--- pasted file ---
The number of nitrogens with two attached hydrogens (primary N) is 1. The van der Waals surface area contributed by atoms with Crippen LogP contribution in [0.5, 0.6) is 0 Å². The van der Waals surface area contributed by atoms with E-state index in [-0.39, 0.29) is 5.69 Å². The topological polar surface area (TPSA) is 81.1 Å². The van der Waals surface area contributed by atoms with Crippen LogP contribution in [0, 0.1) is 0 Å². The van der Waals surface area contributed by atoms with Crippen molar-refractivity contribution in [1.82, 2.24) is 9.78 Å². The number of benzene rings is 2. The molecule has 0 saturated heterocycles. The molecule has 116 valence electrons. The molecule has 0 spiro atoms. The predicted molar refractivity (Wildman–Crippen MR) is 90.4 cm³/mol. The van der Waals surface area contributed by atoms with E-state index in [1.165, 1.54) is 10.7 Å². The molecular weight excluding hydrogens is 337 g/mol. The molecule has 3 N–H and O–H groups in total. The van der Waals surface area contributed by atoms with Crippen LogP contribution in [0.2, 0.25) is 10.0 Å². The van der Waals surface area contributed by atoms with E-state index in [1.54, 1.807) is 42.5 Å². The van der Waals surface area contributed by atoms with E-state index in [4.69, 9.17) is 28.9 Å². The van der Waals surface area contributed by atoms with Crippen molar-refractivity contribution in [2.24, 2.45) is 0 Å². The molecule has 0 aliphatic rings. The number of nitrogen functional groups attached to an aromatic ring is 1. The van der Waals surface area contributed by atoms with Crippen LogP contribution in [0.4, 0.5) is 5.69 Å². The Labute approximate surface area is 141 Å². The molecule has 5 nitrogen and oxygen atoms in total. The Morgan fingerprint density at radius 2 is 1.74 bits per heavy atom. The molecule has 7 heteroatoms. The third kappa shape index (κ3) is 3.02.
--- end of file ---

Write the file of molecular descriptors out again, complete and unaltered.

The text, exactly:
The number of nitrogens with two attached hydrogens (primary N) is 1. The van der Waals surface area contributed by atoms with Crippen LogP contribution in [0.5, 0.6) is 0 Å². The van der Waals surface area contributed by atoms with E-state index in [-0.39, 0.29) is 5.69 Å². The topological polar surface area (TPSA) is 81.1 Å². The van der Waals surface area contributed by atoms with Crippen LogP contribution in [0, 0.1) is 0 Å². The van der Waals surface area contributed by atoms with Crippen molar-refractivity contribution in [1.82, 2.24) is 9.78 Å². The number of benzene rings is 2. The molecule has 0 saturated heterocycles. The molecule has 116 valence electrons. The molecule has 0 spiro atoms. The predicted molar refractivity (Wildman–Crippen MR) is 90.4 cm³/mol. The van der Waals surface area contributed by atoms with E-state index in [1.165, 1.54) is 10.7 Å². The molecular weight excluding hydrogens is 337 g/mol. The molecule has 3 N–H and O–H groups in total. The van der Waals surface area contributed by atoms with Crippen LogP contribution in [0.2, 0.25) is 10.0 Å². The van der Waals surface area contributed by atoms with E-state index in [1.54, 1.807) is 42.5 Å². The van der Waals surface area contributed by atoms with E-state index in [4.69, 9.17) is 28.9 Å². The van der Waals surface area contributed by atoms with Crippen molar-refractivity contribution in [2.24, 2.45) is 0 Å². The molecule has 0 aliphatic rings. The number of nitrogen functional groups attached to an aromatic ring is 1. The van der Waals surface area contributed by atoms with Crippen LogP contribution in [0.4, 0.5) is 5.69 Å². The Labute approximate surface area is 141 Å². The molecule has 5 nitrogen and oxygen atoms in total. The Morgan fingerprint density at radius 2 is 1.74 bits per heavy atom. The molecule has 7 heteroatoms. The third kappa shape index (κ3) is 3.02.